Implications

Short- and long-term group psychotherapy were similarly effective for the typical patient in this study. Our hypotheses that long-term therapy would be superior in areas of interpersonal problems and psychosocial functioning, were not supported. Offering long-term therapy to most patients seems unnecessary and may be a waste of resources, but further analyses of potential moderators of treatment in short- and long-term group therapy are needed.

Funding

The study has been partly funded through a grant from the Health authority Helse Øst RHF during 2004-2007, and has received some economical support from the Oslo University Hospital-Aker and the University of Oslo.

Acknowledgements

We want to express gratitude to the following institutions and individuals for important contributions: out-patient clinics at community mental health centres in Ålesund, Alna (Oslo), in Sandnes and Ryfylke (Stavanger); and Laila Hjulstad, Knut Skjøstad, Vibeke Lohne, Allan Larsen, Kirsten Høbye, Helge Knudsen, Marthe Horneland, Dagny Sande Børnes, Ole Inge Gjøen, Wibeke Kløvning, Synnøve A. Kristiansen, Martin Mydske Nilssen and Ørjan Berg.

Footnotes

Declaration of interest

None.

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Figure 0

Fig. 1 Patient flow in a randomised clinical trial of short- and long-term psychodynamic group psychotherapy.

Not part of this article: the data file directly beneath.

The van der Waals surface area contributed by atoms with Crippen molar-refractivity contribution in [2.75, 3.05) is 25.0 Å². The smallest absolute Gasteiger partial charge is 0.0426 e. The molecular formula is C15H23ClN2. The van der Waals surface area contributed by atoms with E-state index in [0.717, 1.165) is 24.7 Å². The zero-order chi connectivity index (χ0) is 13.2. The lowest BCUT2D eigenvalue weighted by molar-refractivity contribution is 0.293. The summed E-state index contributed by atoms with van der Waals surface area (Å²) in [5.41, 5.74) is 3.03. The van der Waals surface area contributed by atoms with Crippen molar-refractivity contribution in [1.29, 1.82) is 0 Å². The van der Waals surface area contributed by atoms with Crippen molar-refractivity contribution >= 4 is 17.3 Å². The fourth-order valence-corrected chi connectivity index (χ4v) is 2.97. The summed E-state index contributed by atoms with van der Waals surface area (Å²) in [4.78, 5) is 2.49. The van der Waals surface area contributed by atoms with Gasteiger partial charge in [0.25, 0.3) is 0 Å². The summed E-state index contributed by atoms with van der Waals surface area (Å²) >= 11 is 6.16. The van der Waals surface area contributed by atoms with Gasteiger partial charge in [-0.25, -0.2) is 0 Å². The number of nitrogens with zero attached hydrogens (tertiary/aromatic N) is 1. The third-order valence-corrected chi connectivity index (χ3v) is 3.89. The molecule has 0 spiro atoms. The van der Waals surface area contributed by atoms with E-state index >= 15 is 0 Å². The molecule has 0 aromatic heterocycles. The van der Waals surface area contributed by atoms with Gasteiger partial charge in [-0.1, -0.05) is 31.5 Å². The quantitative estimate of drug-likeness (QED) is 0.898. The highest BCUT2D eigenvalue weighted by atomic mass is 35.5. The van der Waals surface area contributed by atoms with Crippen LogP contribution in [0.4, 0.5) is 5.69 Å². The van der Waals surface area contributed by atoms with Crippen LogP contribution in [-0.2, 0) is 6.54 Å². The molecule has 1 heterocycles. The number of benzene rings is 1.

Figure 1

Table 1 Pretreatment characteristics of randomised patients in short- and long-term dynamic group psychotherapy (n = 167)a

Figure 2

Table 2 Primary outcome measures over time in randomised patients in short- and long-term psychodynamic group psychotherapya

Figure 3

Fig. 2 Global Severity Index (GSI) score for patients in short- and long-term group therapy (n = 164).Imputed: last value carried forward. Measurements available for 164 of 167 patients.

Figure 4

Fig. 3 Inventory of Interpersonal Problems (IIP) score for patients in short- and long-term group therapy (n = 164).Imputed: last value carried forward. Measurements available for 164 of 167 patients.

Figure 5

Fig. 4 Global Assessment of Functioning - Symptom (GAF-S) score for patients in short- and long-term group therapy (n = 167).Imputed: last value carried forward.

Figure 6

Fig. 5 Global Assessment of Functioning - Function (GAF-F) score for patients in short- and long-term group therapy (n = 167).Imputed: last value carried forward.